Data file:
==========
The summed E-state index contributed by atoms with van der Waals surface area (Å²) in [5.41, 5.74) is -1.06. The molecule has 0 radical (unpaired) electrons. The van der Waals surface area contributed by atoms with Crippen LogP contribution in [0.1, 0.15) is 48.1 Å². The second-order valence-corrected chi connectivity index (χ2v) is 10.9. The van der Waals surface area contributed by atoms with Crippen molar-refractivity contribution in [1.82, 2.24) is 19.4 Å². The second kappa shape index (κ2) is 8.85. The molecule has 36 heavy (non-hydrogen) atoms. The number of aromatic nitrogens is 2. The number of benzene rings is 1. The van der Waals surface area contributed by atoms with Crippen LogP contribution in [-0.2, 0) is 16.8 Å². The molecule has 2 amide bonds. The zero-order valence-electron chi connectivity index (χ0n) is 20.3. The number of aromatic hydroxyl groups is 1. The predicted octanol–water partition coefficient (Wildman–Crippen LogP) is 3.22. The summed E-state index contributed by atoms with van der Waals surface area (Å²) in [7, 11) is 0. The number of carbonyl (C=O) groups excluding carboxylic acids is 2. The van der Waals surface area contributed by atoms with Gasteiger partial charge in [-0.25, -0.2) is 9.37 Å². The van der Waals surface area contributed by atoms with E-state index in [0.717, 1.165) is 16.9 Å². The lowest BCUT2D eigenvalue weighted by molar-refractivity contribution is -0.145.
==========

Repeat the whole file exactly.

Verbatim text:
The summed E-state index contributed by atoms with van der Waals surface area (Å²) in [5.41, 5.74) is -1.06. The molecule has 0 radical (unpaired) electrons. The van der Waals surface area contributed by atoms with Crippen LogP contribution in [0.1, 0.15) is 48.1 Å². The second-order valence-corrected chi connectivity index (χ2v) is 10.9. The van der Waals surface area contributed by atoms with Crippen molar-refractivity contribution in [1.82, 2.24) is 19.4 Å². The second kappa shape index (κ2) is 8.85. The molecule has 36 heavy (non-hydrogen) atoms. The number of aromatic nitrogens is 2. The number of benzene rings is 1. The van der Waals surface area contributed by atoms with Crippen LogP contribution in [-0.2, 0) is 16.8 Å². The molecule has 2 amide bonds. The zero-order valence-electron chi connectivity index (χ0n) is 20.3. The number of aromatic hydroxyl groups is 1. The predicted octanol–water partition coefficient (Wildman–Crippen LogP) is 3.22. The summed E-state index contributed by atoms with van der Waals surface area (Å²) in [7, 11) is 0. The number of carbonyl (C=O) groups excluding carboxylic acids is 2. The van der Waals surface area contributed by atoms with Gasteiger partial charge in [-0.25, -0.2) is 9.37 Å². The van der Waals surface area contributed by atoms with E-state index in [0.717, 1.165) is 16.9 Å². The lowest BCUT2D eigenvalue weighted by molar-refractivity contribution is -0.145.